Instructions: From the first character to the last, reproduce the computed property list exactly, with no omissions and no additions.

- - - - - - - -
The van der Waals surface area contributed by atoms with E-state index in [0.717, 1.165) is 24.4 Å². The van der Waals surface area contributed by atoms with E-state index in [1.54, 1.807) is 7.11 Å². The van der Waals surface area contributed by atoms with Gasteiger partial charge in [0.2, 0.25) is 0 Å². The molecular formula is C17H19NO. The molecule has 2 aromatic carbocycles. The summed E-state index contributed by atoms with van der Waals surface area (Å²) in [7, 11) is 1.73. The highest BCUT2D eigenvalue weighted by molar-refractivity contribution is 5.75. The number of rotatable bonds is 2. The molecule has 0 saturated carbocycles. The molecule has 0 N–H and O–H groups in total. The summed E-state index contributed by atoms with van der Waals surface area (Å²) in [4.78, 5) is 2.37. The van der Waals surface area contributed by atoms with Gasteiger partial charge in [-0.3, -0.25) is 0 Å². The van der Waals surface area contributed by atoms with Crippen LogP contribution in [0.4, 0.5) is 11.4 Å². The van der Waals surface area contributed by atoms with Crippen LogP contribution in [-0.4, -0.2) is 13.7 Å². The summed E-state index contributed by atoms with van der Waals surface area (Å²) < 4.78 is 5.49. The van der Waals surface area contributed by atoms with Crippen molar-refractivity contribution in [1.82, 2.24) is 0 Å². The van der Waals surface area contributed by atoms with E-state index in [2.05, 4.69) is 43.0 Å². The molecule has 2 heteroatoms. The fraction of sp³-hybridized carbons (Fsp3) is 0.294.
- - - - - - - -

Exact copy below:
The van der Waals surface area contributed by atoms with E-state index in [0.717, 1.165) is 24.4 Å². The van der Waals surface area contributed by atoms with E-state index in [1.54, 1.807) is 7.11 Å². The van der Waals surface area contributed by atoms with Gasteiger partial charge in [0.2, 0.25) is 0 Å². The molecular formula is C17H19NO. The molecule has 2 aromatic carbocycles. The summed E-state index contributed by atoms with van der Waals surface area (Å²) in [7, 11) is 1.73. The highest BCUT2D eigenvalue weighted by molar-refractivity contribution is 5.75. The number of rotatable bonds is 2. The molecule has 0 saturated carbocycles. The molecule has 0 N–H and O–H groups in total. The summed E-state index contributed by atoms with van der Waals surface area (Å²) in [4.78, 5) is 2.37. The van der Waals surface area contributed by atoms with Gasteiger partial charge in [-0.3, -0.25) is 0 Å². The van der Waals surface area contributed by atoms with Crippen LogP contribution in [0.4, 0.5) is 11.4 Å². The van der Waals surface area contributed by atoms with Crippen LogP contribution in [-0.4, -0.2) is 13.7 Å². The summed E-state index contributed by atoms with van der Waals surface area (Å²) < 4.78 is 5.49. The van der Waals surface area contributed by atoms with Crippen molar-refractivity contribution in [1.82, 2.24) is 0 Å². The van der Waals surface area contributed by atoms with E-state index in [2.05, 4.69) is 43.0 Å². The molecule has 2 heteroatoms. The fraction of sp³-hybridized carbons (Fsp3) is 0.294.